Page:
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12-05-2021 | ESMO Breast 2021 | Conference coverage | News

News in brief

Breast cancer HER2-low status evolution revealed

Author: Lynda Williams


medwireNews: Paired analysis of primary and relapsed breast cancer specimens shows that many HER2-negative patients switch between HER2-low and HER2-0 expression during disease progression.

The research was presented at the ESMO Breast Cancer Virtual Congress 2021 by Federica Miglietta, from the University of Padova in Italy, who reported findings for 547 patients who were initially treated for breast cancer between 2007 and 2013.

Overall, 45% of primary and 49% of relapse disease samples that were initially classified as HER2-negative were further described as being HER2-low, on the basis of immunohistochemistry and in situ hybridisation amplification.

HER2-low expression was “highly unstable during disease evolution,” Miglietta said. There was a 39% discordance in the HER2 status between primary and relapse tissue samples that was explained by 15% of patients switching from HER2-0 to HER2-low expression and 14% from HER2-low to HER2-0 expression, while 10% of patients gained or lost HER2-positive status between biopsies.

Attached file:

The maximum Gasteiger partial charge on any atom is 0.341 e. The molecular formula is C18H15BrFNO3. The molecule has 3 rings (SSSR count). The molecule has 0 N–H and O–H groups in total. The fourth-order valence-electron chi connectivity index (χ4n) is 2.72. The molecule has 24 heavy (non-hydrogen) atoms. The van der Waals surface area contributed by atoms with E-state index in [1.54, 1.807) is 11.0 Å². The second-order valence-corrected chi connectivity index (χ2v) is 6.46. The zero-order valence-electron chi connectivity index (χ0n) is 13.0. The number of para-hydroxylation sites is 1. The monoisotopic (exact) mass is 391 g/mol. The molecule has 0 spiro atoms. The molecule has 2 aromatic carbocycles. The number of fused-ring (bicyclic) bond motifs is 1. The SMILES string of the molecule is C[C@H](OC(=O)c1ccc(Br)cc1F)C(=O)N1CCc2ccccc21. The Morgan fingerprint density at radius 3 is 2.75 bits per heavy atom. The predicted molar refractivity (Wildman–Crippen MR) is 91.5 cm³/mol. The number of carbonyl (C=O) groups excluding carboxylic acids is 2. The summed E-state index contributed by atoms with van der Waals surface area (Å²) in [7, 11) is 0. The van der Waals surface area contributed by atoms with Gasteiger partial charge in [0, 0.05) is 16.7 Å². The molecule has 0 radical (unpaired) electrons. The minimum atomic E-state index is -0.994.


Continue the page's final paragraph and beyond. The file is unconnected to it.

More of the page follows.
Miglietta noted that discordance between samples was more likely among patients with hormone receptor-positive, HER2-negative disease than among triple-negative breast cancer patients (45 vs 37%), with a change in HER2-low to HER2-0 status or vice versa accounting for 40% and 31% of the discordance in these subtypes, respectively.

She concluded that the findings “stress the importance to retest HER2 expression at relapse since it may open new therapeutic opportunities in a not negligible proportion of HER2-negative breast cancer patients and better assist clinicians in the selection of patients treatable [with] novel anti-HER2 strategies in the context of clinical trials.”

medwireNews is an independent medical news service provided by Springer Healthcare Ltd. © 2021 Springer Healthcare Ltd, part of the Springer Nature Group

ESMO Breast Cancer Virtual Congress 2021; 5–8 May